Three years ago, I found myself on the “Professor Watchlist,” a list of “un-American” faculty, compiled by Turning Point USA, a fledgling far right Republican organization, and launched in the aftermath of the election of 2016. The list is still online, still “active.”
Next week, Charlie Kirk, the founder of Turning Point USA, will come to town. To our campus, in fact.
This is the piece that got me on the Watchlist. Even now, it feels rather tame, more a request for mindfulness than anything else. I suppose, though, that it matches up with what Kirk thinks of college campuses. Some might look out and see a pretty set of buildings, a well manicured quad, a few students huddled together talking about what just happened in class, but he sees a battlefield where conservatives live in a bunker, policed by hordes of liberal students intellectually programmed by their faculty minders. He invokes war and violence, because he finds himself unable to speak on college campuses without confrontation. What he wants, though, is to be able to say anything, no matter who is in the audience and no matter how laughably retrograde his ideas might be. Or, maybe, that isn’t what he wants at all. Maybe he wants to be shut down and shouted down, because that gets him on the news, hustling the book he published in 2018 on campus radicalism and the end of free speech – or maybe, instead, hustling his forthcoming book on the “MAGA Doctrine.”
What Charlie Kirk – the Mr. Dark of this Ray Bradbury story – sells is fear. Fear of openness, fear of change, fear of racial decline. The Professor Watchlist was a part of this effort. It was meant to intimidate and terrify, to spotlight those professors deemed dangerous to the state. And, for just about a minute it did, provoking howls of outrage from editorial boards. Until, that is, other, easier victims of state violence were found, banned from entry at the border, provisioned into steel cages, abandoned faraway to live in the wake of natural disasters, or intimated by torchlight into silence. In hindsight and by comparison, the Watchlist now seems juvenile in conception and cartoonish in operation. Once, I might have feared it. Now, I don’t. There are bigger monsters out there, hunting others who are significantly more exposed. I fear for them instead, these victims of the MAGA doctrine Kirk is gearing up to advertise.
His recent campus visits have not always gone well. Those who might wish to protest his visit will be stuck between a rock and a hard place – they can either shut him down and propel him onto Fox News (and perhaps suffer local consequences here), or allow him to display his soiled merchandise – a tableful of lies and shock doctrines – on our campus. I have no doubt that the day of Kirk’s visit will be emotionally chaotic for these protestors and their friends and supporters, as they prepare themselves for a dramatic evening.
How did it come to this? We might wish for more conversation before someone like Kirk could be invited. That urge to discuss, it seems to me, is what community is all about: talking through, thinking through, and even muddling through difficult issues together, honestly and openly and even disagreeably, and then sharing the clean up and the apologetics and the material repairs that inevitably follow. I’d like those students who organized this visit to think about what community means, to think about what it means to work towards that. I’d want them to contrast the work that the faculty do here to ensure such a community in and around our classrooms with the conflict that Kirk hopes to provoke – that he must provoke, if he is to sell anything. Indeed, Kirk wants the campus to be a free speech marketplace because he works in retail, but if he has to burn it to the ground – well, he can market that, too. If my own preference is always to be nice, I also celebrate a vision of community that allows for discord, for a cacophony of voices and positions, as long as there is repair to follow. Free speech, I submit, doesn’t require a passive audience. Dialogue within our community shouldn’t require hired guns, either.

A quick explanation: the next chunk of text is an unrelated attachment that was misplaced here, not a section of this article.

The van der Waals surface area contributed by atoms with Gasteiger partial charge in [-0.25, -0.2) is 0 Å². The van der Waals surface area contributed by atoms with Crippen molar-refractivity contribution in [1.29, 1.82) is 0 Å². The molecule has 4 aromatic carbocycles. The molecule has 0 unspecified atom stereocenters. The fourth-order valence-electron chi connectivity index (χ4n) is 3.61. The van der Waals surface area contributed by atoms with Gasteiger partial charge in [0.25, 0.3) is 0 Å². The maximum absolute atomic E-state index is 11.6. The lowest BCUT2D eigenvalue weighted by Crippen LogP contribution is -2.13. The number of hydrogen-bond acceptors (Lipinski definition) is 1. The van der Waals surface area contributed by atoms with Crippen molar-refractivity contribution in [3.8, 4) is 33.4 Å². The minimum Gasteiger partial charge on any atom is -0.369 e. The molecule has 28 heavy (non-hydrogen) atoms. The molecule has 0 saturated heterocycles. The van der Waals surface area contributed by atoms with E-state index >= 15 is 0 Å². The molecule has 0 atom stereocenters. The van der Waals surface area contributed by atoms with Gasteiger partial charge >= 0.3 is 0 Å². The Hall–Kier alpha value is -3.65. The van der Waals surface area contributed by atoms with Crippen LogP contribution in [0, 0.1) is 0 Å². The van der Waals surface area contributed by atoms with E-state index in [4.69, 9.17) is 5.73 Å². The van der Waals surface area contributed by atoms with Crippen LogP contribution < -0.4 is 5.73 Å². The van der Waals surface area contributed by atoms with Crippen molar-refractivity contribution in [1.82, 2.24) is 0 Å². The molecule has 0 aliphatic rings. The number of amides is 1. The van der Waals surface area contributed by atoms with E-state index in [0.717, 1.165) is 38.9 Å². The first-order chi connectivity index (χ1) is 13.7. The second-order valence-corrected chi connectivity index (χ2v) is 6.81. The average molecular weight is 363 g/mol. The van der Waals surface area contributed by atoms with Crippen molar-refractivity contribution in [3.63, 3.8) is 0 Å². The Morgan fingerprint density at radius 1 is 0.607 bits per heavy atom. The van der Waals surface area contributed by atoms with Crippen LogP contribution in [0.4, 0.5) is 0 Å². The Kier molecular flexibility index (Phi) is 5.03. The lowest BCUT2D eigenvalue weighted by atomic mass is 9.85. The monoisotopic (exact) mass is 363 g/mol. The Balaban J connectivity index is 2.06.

We are where we are, though. So, clearly, we have some work to do.
This matters to me. This simple campus visit, one among many thousands that happen here every year.
Here is what I wrote at the time of the Watchlist’s original publication. And here is what I kept private:
It was a long day. I came home around dinner to tell my children that I was on a watchlist. I told them that a relatively new group had labeled me dangerous, and that they’d put me on this list hoping, perhaps, that the incoming Trump administration might do something about it. I had to explain why I was on the list, describing the concept of “safe spaces.” They were terrified and wondered if we would need to leave the country. I told my wife the same thing and told her not to worry, but she took no comfort from my reassurance. I did what I needed to do to keep them all safe, because everyone, at the time, took the Professor Watchlist seriously – because the air crackled with dangerous uncertainty.
Even now, three years later, I find myself draining all of the emotion out of that day, because it still seemed so shocking and so wrong. Nevertheless, next week I will once again tell my children – now teenagers – that the man who wrote “that list” is coming to campus. I will tell them that members of our community have brought him to Providence, and that I can’t understand why they might have done so. They will ask me if this is personal, and I will not know what to tell them.
Then, of course, I will smile and we will laugh together. I will tell them the story of Mr. Dark, and underscore that love and laughter and community were what brought him down. And then I will head out to campus, to bear witness to the carnival of foolishness brought to Brown.